After a few days of fighting Covid-19 at home, Le Van Thanh Tung was brought to the hospital in a state of respiratory failure, where he spent a 10-day treatment and sometimes thought of giving up. But he is now recovering.
Lying on his sickbed, Tung recalled the moment of waiting for an ambulance to come to take him to hospital.
After being discovered positive for coronavirus, he decided to spend quarantine at home and treat himself as advised by friends who work in the healthcare sector.
Tung prepared antipyretic, Vitamin C and drugs that help improve resistance. Three days after being tested positive, he had a fever.
During this time, he took antipyretic, drank a lot of water, had nasal and throat inhalation, and gargled with salt water. After seven days of taking these measures with patience, his symptoms reduced significantly. However, he completely lost his sense of taste and smell.
Two days later, his health conditions became serious. “That evening, I began suffering from respiratory failure and I could not breathe normally. I still breathed, and I felt the air come in, but I felt the lungs could no longer receive oxygen. I was breathing fast like a fish on land. I could only open my mouth to get air, but I was still feeling suffocated,” he recalled.
Realizing that he could not struggle with the disease at home, his family members decided to call emergency service. After some minutes, an ambulance of a hospital in District 7 arrived. Tung nearly lost consciousness.
“At that moment, my oxygen index was just 80 percent. One needs medical intervention when the index is below 93 percent,” he recalled.
“The ambulance took me to the hospital in District 7. I was brought to have rapid Covid-19 testing, lung imaging and PCR testing. Finally, I was hospitalized for treatment. And the hardest days began,” he said.
Tung could not move in the first two days at hospital. He felt as if his two lungs were damaged by coronavirus. He could only lie on his back to catch his breath.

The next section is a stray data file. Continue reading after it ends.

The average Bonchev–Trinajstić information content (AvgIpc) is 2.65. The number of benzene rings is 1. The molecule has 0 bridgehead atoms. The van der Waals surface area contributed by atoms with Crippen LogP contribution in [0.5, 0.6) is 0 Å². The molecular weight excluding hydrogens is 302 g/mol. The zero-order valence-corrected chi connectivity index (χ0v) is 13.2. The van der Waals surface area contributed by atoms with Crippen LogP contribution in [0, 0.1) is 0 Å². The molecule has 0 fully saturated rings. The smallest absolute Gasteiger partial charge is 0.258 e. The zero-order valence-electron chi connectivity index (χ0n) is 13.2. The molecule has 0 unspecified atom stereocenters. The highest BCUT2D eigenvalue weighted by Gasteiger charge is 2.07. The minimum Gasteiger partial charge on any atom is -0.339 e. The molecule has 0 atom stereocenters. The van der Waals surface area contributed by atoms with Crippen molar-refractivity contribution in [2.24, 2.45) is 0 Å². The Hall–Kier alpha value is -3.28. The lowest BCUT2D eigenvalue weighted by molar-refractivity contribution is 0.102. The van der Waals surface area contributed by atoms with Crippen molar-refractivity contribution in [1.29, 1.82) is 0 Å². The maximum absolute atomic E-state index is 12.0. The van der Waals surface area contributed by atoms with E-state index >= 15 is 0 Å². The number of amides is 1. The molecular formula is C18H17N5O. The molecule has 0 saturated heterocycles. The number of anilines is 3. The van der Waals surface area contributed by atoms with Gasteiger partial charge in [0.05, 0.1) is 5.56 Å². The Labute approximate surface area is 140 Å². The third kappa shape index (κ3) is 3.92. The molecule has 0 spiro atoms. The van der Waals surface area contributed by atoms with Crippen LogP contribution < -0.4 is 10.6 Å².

All activities exhausted him. “Any move, though they were small, such as turning around, or sitting up, were like torture for me. I would lose breath and lack oxygen even when I turned around slightly,” Tung said.
“My back ached so I couldn't move. I kept falling asleep, and slept fitfully in a room full of patients amid a lot of noise and heat,” he added.
The body pain and feeling of suffocation tormented Tung every night. Going to the toilet was a challenge and a threat to him as well as other patients.
“There was a toilet at the end of the corridor. I only dared to go there once a day, because I did not have enough oxygen to go far. I always had to prepare many things before going there, putting a pair of slippers on the floor and counting steps. I had to go there quickly, and return to my room quickly,” he recalled.
As he lacked oxygen, he had to sit to catch his breath in the middle of the corridor.
He felt pain in the chest, as if the air could not get inside. After resting for a while, he returned to his room and then continued to lie down and gasp for another 10-15 minutes before he could breathe normally.
To improve his conditions, he was given oxygen by physicians. He had to change 3-4 oxygen tanks each night. And sometimes, because of exhaustion and lack of oxygen, he thought of giving up, because "it hurt so much and I felt I could not stand anymore".
But he eliminated the negative thoughts immediately. He is young and needs to take responsibility for his family and society and he must not surrender to illness. And he patiently followed the instruction by physicians.
On the fourth day, physicians allowed him to use the ventilator sent to the hospital by his family. That night, he had more oxygen, but he still had to lie immovable on the bed and could not move, or he would suffer from oxygen reduction.
On following days, he needed a ventilator 24/24. Without ventilators, he would fall into an extremely serious situation because of lack of oxygen.
“I relied on the ventilator so heavily that I thought that my life would be attached to the ventilator forever, and that my lungs were completely damaged,” he said.
However, Tung regained his optimism when physicians told him that lungs will recover.
On the ninth day, he could feel positive changes inside his body. Sometimes, he turned off the ventilator for minutes to breathe naturally. He could turn his body and go to get a drink. He realized that he could go and come back to his bed without shortness of breath.
Be afraid of disease
Tung is still at hospital. He feels better though he is still tired. He now can sleep overnight.
“Reports show that 80 percent of patients will recover on their own, while I am among the remaining 20 percent. Be afraid of disease. Try to follow strictly the 5K principle. Wear protective masks and take all possible measures to protect yourself because the infectious ability of the Delta variant is extremely dangerous,” Tung said.
A total of 8,429 new COVID-19 infections were reported in Vietnam on August 3, increasing the caseload since the beginning of the pandemic to 170,190, according to the Ministry of Health.